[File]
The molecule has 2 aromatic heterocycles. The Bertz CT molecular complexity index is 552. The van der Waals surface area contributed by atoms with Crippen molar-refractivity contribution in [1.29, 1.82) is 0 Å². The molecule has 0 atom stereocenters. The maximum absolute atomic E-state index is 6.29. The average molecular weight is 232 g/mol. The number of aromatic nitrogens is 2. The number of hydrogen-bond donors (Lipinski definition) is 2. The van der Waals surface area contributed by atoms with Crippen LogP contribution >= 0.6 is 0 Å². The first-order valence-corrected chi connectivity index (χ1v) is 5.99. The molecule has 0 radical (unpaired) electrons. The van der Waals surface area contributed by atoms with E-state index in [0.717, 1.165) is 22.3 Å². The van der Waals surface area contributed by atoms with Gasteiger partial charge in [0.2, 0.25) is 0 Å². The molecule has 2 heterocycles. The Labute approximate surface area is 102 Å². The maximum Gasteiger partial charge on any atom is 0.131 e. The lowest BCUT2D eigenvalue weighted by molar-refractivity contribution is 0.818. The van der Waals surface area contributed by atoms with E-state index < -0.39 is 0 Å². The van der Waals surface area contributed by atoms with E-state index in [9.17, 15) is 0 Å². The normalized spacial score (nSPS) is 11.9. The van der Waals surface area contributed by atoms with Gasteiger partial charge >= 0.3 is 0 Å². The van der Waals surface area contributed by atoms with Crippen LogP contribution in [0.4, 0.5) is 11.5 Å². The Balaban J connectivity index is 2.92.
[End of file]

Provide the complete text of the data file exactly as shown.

The molecule has 2 aromatic heterocycles. The Bertz CT molecular complexity index is 552. The van der Waals surface area contributed by atoms with Crippen molar-refractivity contribution in [1.29, 1.82) is 0 Å². The molecule has 0 atom stereocenters. The maximum absolute atomic E-state index is 6.29. The average molecular weight is 232 g/mol. The number of aromatic nitrogens is 2. The number of hydrogen-bond donors (Lipinski definition) is 2. The van der Waals surface area contributed by atoms with Crippen LogP contribution >= 0.6 is 0 Å². The first-order valence-corrected chi connectivity index (χ1v) is 5.99. The molecule has 0 radical (unpaired) electrons. The van der Waals surface area contributed by atoms with E-state index in [0.717, 1.165) is 22.3 Å². The van der Waals surface area contributed by atoms with Gasteiger partial charge in [0.2, 0.25) is 0 Å². The molecule has 2 heterocycles. The Labute approximate surface area is 102 Å². The maximum Gasteiger partial charge on any atom is 0.131 e. The lowest BCUT2D eigenvalue weighted by molar-refractivity contribution is 0.818. The van der Waals surface area contributed by atoms with E-state index < -0.39 is 0 Å². The van der Waals surface area contributed by atoms with E-state index in [9.17, 15) is 0 Å². The normalized spacial score (nSPS) is 11.9. The van der Waals surface area contributed by atoms with Gasteiger partial charge >= 0.3 is 0 Å². The van der Waals surface area contributed by atoms with Crippen LogP contribution in [0.4, 0.5) is 11.5 Å². The Balaban J connectivity index is 2.92.